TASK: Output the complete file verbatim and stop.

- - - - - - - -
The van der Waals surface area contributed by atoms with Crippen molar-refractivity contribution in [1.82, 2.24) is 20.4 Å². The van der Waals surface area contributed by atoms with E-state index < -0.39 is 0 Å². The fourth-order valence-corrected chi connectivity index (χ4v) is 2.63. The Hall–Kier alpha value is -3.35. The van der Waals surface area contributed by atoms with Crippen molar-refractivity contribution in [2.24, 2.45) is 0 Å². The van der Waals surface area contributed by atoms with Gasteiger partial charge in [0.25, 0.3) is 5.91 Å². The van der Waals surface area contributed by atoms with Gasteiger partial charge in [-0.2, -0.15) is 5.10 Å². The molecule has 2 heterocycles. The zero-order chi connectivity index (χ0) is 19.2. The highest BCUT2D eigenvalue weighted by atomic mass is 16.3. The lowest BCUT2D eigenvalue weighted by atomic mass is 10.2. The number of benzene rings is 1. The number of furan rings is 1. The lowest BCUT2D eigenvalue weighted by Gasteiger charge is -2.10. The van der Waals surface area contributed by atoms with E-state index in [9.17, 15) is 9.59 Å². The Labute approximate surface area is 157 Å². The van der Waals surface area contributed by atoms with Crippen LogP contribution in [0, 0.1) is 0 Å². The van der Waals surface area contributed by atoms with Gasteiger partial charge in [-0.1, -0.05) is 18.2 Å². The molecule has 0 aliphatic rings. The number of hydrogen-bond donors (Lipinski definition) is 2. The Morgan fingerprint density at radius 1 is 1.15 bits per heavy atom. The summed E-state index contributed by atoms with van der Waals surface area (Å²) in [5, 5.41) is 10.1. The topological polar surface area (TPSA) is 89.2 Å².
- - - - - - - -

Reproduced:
The van der Waals surface area contributed by atoms with Crippen molar-refractivity contribution in [1.82, 2.24) is 20.4 Å². The van der Waals surface area contributed by atoms with E-state index < -0.39 is 0 Å². The fourth-order valence-corrected chi connectivity index (χ4v) is 2.63. The Hall–Kier alpha value is -3.35. The van der Waals surface area contributed by atoms with Crippen molar-refractivity contribution in [2.24, 2.45) is 0 Å². The van der Waals surface area contributed by atoms with Gasteiger partial charge in [0.25, 0.3) is 5.91 Å². The van der Waals surface area contributed by atoms with Gasteiger partial charge in [-0.2, -0.15) is 5.10 Å². The molecule has 2 heterocycles. The zero-order chi connectivity index (χ0) is 19.2. The highest BCUT2D eigenvalue weighted by atomic mass is 16.3. The lowest BCUT2D eigenvalue weighted by atomic mass is 10.2. The number of benzene rings is 1. The number of furan rings is 1. The lowest BCUT2D eigenvalue weighted by Gasteiger charge is -2.10. The van der Waals surface area contributed by atoms with E-state index in [9.17, 15) is 9.59 Å². The Labute approximate surface area is 157 Å². The van der Waals surface area contributed by atoms with Crippen LogP contribution in [0, 0.1) is 0 Å². The van der Waals surface area contributed by atoms with Gasteiger partial charge in [-0.1, -0.05) is 18.2 Å². The molecule has 0 aliphatic rings. The number of hydrogen-bond donors (Lipinski definition) is 2. The Morgan fingerprint density at radius 1 is 1.15 bits per heavy atom. The summed E-state index contributed by atoms with van der Waals surface area (Å²) in [5, 5.41) is 10.1. The topological polar surface area (TPSA) is 89.2 Å².